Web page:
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Military Lie-Detector Ban Stands

March 31, 1998

WASHINGTON (AP) _ The Supreme Court today upheld a ban on the use of lie-detector results in military courts, saying it did not violate the constitutional rights of defendants.

``There is simply no consensus that polygraph evidence is reliable,″ the court said, ruling 8-1 in the case of a California airman who wanted to tell a court-martial jury that he passed a lie-detector test.

Various courts ``may reasonably reach differing conclusions as to whether polygraph evidence should be admitted,″ Justice Clarence Thomas wrote for the court.

``To this day, the scientific community remains extremely polarized about the reliability of polygraph techniques,″ Thomas wrote. ``There is simply no way to know in a particular case whether a polygraph examiner’s conclusion is accurate.″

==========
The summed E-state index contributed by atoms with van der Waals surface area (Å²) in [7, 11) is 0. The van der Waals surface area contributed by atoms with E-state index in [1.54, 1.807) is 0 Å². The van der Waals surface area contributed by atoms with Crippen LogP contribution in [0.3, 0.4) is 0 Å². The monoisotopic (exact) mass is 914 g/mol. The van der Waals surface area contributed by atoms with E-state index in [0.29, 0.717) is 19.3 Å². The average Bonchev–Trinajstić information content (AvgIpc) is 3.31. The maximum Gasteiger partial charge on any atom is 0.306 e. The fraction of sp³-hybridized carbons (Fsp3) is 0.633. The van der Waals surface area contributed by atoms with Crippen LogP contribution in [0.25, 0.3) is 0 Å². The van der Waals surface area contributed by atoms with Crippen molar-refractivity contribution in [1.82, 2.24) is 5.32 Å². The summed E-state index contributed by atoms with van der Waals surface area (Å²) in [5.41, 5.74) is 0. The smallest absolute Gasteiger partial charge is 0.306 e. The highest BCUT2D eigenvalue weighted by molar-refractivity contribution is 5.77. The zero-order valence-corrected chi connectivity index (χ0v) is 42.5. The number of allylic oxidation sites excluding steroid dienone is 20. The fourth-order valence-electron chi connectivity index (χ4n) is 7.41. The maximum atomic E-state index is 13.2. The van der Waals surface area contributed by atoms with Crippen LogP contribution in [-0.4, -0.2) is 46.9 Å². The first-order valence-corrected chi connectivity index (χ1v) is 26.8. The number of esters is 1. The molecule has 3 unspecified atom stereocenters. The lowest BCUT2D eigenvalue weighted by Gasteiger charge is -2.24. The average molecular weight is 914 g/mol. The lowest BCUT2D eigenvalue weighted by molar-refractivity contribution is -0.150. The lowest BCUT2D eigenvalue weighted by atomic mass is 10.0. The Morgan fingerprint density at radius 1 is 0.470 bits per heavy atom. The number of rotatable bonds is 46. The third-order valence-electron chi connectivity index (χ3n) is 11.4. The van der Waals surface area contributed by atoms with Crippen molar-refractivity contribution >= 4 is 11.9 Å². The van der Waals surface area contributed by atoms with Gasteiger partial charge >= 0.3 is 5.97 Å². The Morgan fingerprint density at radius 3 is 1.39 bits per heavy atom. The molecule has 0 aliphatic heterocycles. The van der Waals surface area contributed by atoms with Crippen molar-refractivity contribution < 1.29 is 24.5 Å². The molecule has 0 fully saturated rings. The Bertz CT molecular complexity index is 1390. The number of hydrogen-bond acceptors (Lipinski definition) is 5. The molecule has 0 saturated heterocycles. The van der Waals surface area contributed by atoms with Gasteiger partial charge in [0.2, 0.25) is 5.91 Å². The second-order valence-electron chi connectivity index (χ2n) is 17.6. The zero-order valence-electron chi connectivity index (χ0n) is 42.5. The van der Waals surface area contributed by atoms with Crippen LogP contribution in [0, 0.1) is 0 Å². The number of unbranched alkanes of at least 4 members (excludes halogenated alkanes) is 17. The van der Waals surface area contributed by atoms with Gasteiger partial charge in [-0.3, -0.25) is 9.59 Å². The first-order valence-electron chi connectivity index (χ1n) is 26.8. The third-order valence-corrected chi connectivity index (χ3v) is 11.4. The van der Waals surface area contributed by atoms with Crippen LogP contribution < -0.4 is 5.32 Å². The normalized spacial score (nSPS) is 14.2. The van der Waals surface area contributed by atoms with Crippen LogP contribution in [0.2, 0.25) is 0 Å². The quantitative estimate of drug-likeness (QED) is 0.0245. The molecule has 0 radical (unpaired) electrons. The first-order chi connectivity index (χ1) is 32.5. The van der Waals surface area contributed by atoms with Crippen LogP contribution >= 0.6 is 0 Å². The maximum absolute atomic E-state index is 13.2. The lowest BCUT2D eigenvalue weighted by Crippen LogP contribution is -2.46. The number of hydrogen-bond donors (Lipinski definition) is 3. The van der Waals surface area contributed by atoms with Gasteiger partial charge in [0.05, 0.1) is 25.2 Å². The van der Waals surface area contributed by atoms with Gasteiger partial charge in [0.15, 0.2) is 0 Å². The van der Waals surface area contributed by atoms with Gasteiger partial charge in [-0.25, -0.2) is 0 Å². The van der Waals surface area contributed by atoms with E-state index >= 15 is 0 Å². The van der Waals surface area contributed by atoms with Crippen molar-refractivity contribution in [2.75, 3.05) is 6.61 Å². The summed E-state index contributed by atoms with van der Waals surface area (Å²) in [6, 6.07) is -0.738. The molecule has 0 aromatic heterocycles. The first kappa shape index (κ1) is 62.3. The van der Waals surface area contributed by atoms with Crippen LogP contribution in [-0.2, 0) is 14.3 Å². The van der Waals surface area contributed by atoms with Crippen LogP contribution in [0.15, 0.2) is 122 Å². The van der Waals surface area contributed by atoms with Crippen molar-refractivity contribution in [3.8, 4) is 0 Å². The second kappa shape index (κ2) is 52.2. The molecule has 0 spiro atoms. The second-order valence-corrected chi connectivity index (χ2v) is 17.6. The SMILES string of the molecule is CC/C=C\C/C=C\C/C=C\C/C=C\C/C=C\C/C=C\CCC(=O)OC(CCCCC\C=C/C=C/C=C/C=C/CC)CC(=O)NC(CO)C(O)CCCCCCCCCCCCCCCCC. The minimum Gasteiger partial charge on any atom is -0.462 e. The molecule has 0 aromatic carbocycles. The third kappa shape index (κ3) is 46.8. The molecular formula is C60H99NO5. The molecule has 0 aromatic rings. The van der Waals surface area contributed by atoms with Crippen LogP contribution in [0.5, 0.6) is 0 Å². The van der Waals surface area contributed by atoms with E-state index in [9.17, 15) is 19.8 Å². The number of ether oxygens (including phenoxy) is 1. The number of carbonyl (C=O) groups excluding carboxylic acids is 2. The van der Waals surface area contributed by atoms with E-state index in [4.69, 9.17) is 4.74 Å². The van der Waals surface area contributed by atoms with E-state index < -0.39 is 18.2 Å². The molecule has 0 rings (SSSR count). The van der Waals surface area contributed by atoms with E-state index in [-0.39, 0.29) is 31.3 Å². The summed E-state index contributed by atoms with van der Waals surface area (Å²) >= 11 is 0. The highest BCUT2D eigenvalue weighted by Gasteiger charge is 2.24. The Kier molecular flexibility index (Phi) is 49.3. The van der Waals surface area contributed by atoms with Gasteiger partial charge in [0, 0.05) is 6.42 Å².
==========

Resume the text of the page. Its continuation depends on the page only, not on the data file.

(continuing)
The military ban on use of such evidence ``does not unconstitutionally abridge the right to present a defense,″ Thomas said.

Today’s ruling reverses a military appeals court’s decision that said an airman should not have been automatically barred from introducing lie-detector results during his court-martial on charges of using drugs and writing bad checks.

A military rule signed by President Bush in 1991 forbade any reference to lie-detector tests in criminal trials.

But the U.S. Court of Appeals for the Armed Forces said that rule violated Edward G. Scheffer’s right under the Constitution’s Sixth Amendment to present relevant evidence in his defense. The military appeals court said Scheffer should be given a chance to convince a judge that the test results should be allowed.

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